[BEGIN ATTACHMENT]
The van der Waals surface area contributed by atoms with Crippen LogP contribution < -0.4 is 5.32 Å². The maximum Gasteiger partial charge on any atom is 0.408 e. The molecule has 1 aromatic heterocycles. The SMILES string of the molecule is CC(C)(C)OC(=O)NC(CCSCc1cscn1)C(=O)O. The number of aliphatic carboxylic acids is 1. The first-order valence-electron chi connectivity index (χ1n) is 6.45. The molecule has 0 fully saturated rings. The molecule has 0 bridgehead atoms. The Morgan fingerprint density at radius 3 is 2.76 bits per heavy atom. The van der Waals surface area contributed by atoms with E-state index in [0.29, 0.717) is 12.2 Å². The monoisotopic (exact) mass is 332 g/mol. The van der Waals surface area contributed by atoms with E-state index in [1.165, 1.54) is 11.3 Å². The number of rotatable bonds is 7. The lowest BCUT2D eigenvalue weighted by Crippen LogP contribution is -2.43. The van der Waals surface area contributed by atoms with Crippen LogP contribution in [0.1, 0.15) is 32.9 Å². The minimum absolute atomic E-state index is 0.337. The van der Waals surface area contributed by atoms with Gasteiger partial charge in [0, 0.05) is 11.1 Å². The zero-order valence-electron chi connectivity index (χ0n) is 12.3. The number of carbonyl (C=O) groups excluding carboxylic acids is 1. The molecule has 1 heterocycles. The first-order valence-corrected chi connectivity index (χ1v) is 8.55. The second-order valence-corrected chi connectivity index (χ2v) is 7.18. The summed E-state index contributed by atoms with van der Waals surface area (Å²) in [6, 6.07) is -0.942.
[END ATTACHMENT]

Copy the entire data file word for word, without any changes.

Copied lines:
The van der Waals surface area contributed by atoms with Crippen LogP contribution < -0.4 is 5.32 Å². The maximum Gasteiger partial charge on any atom is 0.408 e. The molecule has 1 aromatic heterocycles. The SMILES string of the molecule is CC(C)(C)OC(=O)NC(CCSCc1cscn1)C(=O)O. The number of aliphatic carboxylic acids is 1. The first-order valence-electron chi connectivity index (χ1n) is 6.45. The molecule has 0 fully saturated rings. The molecule has 0 bridgehead atoms. The Morgan fingerprint density at radius 3 is 2.76 bits per heavy atom. The van der Waals surface area contributed by atoms with E-state index in [0.29, 0.717) is 12.2 Å². The monoisotopic (exact) mass is 332 g/mol. The van der Waals surface area contributed by atoms with E-state index in [1.165, 1.54) is 11.3 Å². The number of rotatable bonds is 7. The lowest BCUT2D eigenvalue weighted by Crippen LogP contribution is -2.43. The van der Waals surface area contributed by atoms with Crippen LogP contribution in [0.1, 0.15) is 32.9 Å². The minimum absolute atomic E-state index is 0.337. The van der Waals surface area contributed by atoms with Gasteiger partial charge in [0, 0.05) is 11.1 Å². The zero-order valence-electron chi connectivity index (χ0n) is 12.3. The number of carbonyl (C=O) groups excluding carboxylic acids is 1. The molecule has 1 heterocycles. The first-order valence-corrected chi connectivity index (χ1v) is 8.55. The second-order valence-corrected chi connectivity index (χ2v) is 7.18. The summed E-state index contributed by atoms with van der Waals surface area (Å²) in [6, 6.07) is -0.942.